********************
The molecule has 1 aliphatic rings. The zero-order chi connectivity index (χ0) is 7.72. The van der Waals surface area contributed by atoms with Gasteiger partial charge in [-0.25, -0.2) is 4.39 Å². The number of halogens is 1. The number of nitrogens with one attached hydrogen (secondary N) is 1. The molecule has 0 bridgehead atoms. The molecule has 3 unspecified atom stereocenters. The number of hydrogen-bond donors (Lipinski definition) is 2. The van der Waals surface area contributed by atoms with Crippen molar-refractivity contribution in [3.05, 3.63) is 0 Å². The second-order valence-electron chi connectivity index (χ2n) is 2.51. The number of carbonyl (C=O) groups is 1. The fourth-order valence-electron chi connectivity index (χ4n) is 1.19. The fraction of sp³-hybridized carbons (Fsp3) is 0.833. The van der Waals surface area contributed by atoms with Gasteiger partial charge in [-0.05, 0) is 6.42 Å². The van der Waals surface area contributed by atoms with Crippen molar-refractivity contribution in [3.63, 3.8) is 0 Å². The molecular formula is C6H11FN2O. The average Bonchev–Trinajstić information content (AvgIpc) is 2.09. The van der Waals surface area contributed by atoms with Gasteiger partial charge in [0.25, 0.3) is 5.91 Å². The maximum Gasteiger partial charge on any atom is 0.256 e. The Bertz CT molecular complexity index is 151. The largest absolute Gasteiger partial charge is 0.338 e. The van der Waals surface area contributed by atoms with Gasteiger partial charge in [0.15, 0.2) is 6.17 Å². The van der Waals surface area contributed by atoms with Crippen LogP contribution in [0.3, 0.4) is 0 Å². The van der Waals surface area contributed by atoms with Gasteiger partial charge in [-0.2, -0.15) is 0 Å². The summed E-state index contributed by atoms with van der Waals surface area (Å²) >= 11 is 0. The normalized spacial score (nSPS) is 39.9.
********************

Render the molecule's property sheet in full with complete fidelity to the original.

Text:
The molecule has 1 aliphatic rings. The zero-order chi connectivity index (χ0) is 7.72. The van der Waals surface area contributed by atoms with Gasteiger partial charge in [-0.25, -0.2) is 4.39 Å². The number of halogens is 1. The number of nitrogens with one attached hydrogen (secondary N) is 1. The molecule has 0 bridgehead atoms. The molecule has 3 unspecified atom stereocenters. The number of hydrogen-bond donors (Lipinski definition) is 2. The van der Waals surface area contributed by atoms with Crippen molar-refractivity contribution in [3.05, 3.63) is 0 Å². The second-order valence-electron chi connectivity index (χ2n) is 2.51. The number of carbonyl (C=O) groups is 1. The fourth-order valence-electron chi connectivity index (χ4n) is 1.19. The fraction of sp³-hybridized carbons (Fsp3) is 0.833. The van der Waals surface area contributed by atoms with Gasteiger partial charge in [-0.05, 0) is 6.42 Å². The van der Waals surface area contributed by atoms with Crippen molar-refractivity contribution in [3.63, 3.8) is 0 Å². The molecular formula is C6H11FN2O. The average Bonchev–Trinajstić information content (AvgIpc) is 2.09. The van der Waals surface area contributed by atoms with Gasteiger partial charge in [0.25, 0.3) is 5.91 Å². The maximum Gasteiger partial charge on any atom is 0.256 e. The Bertz CT molecular complexity index is 151. The largest absolute Gasteiger partial charge is 0.338 e. The van der Waals surface area contributed by atoms with Gasteiger partial charge in [0.15, 0.2) is 6.17 Å². The van der Waals surface area contributed by atoms with Crippen LogP contribution in [0.3, 0.4) is 0 Å². The van der Waals surface area contributed by atoms with Gasteiger partial charge in [-0.2, -0.15) is 0 Å². The summed E-state index contributed by atoms with van der Waals surface area (Å²) >= 11 is 0. The normalized spacial score (nSPS) is 39.9.